Regenia Gagnier argues that “most working-class autobiographies do not have “crisis and recoveries just as they do climaxes” (1987, 344). With reference to Patricia’s excursions to the likes of Buckinghamshire, this was indeed the case. One particular detail Patricia recalls is “the blacksmith at the top of the road” (15) and how she would watch him intently while he would shoe horses (15). It was also during her rural excursion that she found a fascination with country life in particular the hens and how the mother hen would “tuck her babies underneath her” (16) during the cold winter months.
After the war, Patricia found that most leisure activities were not only outside of work but also alongside her lifelong best friend, Joan. She recalls visits to Alexandra Palace (see picture below), on the rarity they both got the weekend off work. It was during these times also that Patricia and Joan found themselves “eyeing up the local talent” (26) and going ice skating at Wembley Arena. These were simpler, more nostalgic times. But more importantly rare times for her as well. With evacuation, schooling and work all in the way finding time for leisure and recreation amongst family and friends was never easy.
Moving on towards later life, Patricia found herself married at the tender age of 22 to her childhood sweetheart, Ron. I must admit that this could have been a disaster for both parties. It turned out that this marriage had to be postponed as Ron hadn’t turned up to work one day. It turns out he was hit by a car. David Vincent accurately points out that, “the most sophisticated computer programme can never tell us how much a woman loved her husband” (1980, 223). With reference to Patricia this was certainly the case! Patricia’s earliest recollections of marriage were spending the opening 3 years in a freezing cold “basic house” but to Patricia and Ron what was more important was that through the tough times, they were together.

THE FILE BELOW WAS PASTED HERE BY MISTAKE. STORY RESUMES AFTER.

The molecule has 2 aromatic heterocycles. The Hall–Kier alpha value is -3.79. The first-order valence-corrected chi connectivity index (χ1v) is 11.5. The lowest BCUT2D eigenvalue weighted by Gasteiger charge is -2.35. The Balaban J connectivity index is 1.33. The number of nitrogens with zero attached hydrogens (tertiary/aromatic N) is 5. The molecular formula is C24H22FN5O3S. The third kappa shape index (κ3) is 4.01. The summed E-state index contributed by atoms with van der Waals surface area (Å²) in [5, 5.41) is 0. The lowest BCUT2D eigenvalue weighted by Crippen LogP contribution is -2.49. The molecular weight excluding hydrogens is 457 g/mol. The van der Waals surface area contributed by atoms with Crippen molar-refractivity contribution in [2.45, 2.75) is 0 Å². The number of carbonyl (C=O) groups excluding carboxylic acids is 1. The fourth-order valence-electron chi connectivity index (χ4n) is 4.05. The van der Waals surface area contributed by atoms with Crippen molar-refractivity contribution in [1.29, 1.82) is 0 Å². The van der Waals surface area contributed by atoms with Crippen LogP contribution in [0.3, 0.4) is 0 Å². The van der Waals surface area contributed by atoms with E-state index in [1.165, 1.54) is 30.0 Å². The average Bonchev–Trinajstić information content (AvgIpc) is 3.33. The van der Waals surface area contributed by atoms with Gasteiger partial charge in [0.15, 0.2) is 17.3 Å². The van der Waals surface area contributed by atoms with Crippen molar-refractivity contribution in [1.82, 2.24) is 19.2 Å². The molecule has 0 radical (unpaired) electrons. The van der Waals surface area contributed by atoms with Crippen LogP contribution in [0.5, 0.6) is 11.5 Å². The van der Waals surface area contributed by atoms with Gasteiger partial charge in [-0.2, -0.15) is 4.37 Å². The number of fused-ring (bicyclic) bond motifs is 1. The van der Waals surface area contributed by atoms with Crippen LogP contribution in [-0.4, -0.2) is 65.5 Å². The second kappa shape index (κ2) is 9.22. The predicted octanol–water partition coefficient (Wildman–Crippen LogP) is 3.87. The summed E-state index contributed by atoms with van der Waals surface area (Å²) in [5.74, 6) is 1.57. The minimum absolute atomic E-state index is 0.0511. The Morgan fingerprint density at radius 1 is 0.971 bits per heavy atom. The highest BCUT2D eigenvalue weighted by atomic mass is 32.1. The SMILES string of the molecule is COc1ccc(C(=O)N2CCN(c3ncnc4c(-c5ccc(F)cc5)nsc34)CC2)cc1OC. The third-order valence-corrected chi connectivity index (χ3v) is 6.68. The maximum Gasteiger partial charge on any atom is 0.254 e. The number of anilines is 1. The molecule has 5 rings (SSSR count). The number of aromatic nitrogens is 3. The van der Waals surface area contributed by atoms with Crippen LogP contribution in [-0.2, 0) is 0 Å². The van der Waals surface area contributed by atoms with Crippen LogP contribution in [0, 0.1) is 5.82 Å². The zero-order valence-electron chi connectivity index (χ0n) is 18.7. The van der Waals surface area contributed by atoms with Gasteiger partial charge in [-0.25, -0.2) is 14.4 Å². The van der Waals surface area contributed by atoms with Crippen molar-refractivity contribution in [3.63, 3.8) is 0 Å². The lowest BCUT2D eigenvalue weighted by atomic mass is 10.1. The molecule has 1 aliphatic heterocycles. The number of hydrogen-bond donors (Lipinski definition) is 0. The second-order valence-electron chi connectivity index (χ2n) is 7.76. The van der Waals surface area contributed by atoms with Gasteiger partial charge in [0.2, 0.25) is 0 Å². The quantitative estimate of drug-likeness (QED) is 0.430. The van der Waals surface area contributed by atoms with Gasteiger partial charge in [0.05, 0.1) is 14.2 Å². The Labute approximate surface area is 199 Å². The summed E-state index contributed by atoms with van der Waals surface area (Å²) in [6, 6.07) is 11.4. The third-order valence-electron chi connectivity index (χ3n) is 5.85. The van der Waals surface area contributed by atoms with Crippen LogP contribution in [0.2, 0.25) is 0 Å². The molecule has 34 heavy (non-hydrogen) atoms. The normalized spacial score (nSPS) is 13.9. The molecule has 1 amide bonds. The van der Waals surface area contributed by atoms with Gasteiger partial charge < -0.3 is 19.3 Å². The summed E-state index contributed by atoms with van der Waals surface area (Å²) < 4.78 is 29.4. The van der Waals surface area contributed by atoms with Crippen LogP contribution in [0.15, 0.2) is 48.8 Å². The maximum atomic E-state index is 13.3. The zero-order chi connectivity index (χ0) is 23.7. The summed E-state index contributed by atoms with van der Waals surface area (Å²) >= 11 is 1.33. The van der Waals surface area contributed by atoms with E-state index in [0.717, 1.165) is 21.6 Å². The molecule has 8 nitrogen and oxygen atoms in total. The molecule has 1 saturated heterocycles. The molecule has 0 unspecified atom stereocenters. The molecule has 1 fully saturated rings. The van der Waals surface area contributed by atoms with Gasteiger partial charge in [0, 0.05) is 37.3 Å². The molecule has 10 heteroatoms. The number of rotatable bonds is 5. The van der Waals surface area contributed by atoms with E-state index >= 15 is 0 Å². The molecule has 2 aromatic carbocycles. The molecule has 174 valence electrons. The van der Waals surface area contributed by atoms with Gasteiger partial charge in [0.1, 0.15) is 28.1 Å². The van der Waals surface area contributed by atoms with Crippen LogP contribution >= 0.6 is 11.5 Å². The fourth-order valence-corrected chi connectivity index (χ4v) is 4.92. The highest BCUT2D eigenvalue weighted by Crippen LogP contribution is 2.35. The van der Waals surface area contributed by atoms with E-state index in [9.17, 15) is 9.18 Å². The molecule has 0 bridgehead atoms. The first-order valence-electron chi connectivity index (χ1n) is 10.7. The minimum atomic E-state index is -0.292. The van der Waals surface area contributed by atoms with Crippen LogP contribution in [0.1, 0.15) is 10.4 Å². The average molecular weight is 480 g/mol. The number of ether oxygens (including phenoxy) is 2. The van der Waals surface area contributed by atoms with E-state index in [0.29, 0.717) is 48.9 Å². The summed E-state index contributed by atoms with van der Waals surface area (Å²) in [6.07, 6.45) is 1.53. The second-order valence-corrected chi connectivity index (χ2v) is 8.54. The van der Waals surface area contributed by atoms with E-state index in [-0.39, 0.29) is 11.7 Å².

Later life saw Patricia bear 2 sons when she lived at Woodside Avenue, North Finchley. It was hard going for Patricia at the time in making ends meet but with her and Ron at the post office, they just ‘got through it’ as one would say.
In conclusion Patricia enjoyed leisure and recreation like many of us do. It provided Patricia with a sense of happiness even amongst tough times, children and aspirations of hairdressing !
Proofread by: Tom Dinsdale
Written and Published by LJMU Student Brian McCloskey.
Gagnier, Regenia. “Social Atoms: Working-Class Autobiography, Subjectivity, and Gender.” Victorian Studies 30, no.3 (1987): 335-63 Available from: http://www.jstor.org/stable/3828397.
McKibbin, Ross. (1991). The ideologies of Class: Social relations in Britain 1880-1950. Great Britain: Oxford University Press.
Savage, Mike. (2015). Social Class in the 21st Century. Great Britain: Pelican Books, 2015.
Saville, Patricia. “The Daughter I Never Had”, Burnett Archive of Working Class Autobiographies, University of Brunel Library, Special Collection Library, vol. 4.
Vincent, David. “Love and Death and the Nineteenth-Century Working Class” Social History, Vol.5 No.2 (1980): 223-47 Available From: http://www.jstor.org/stable/4284976.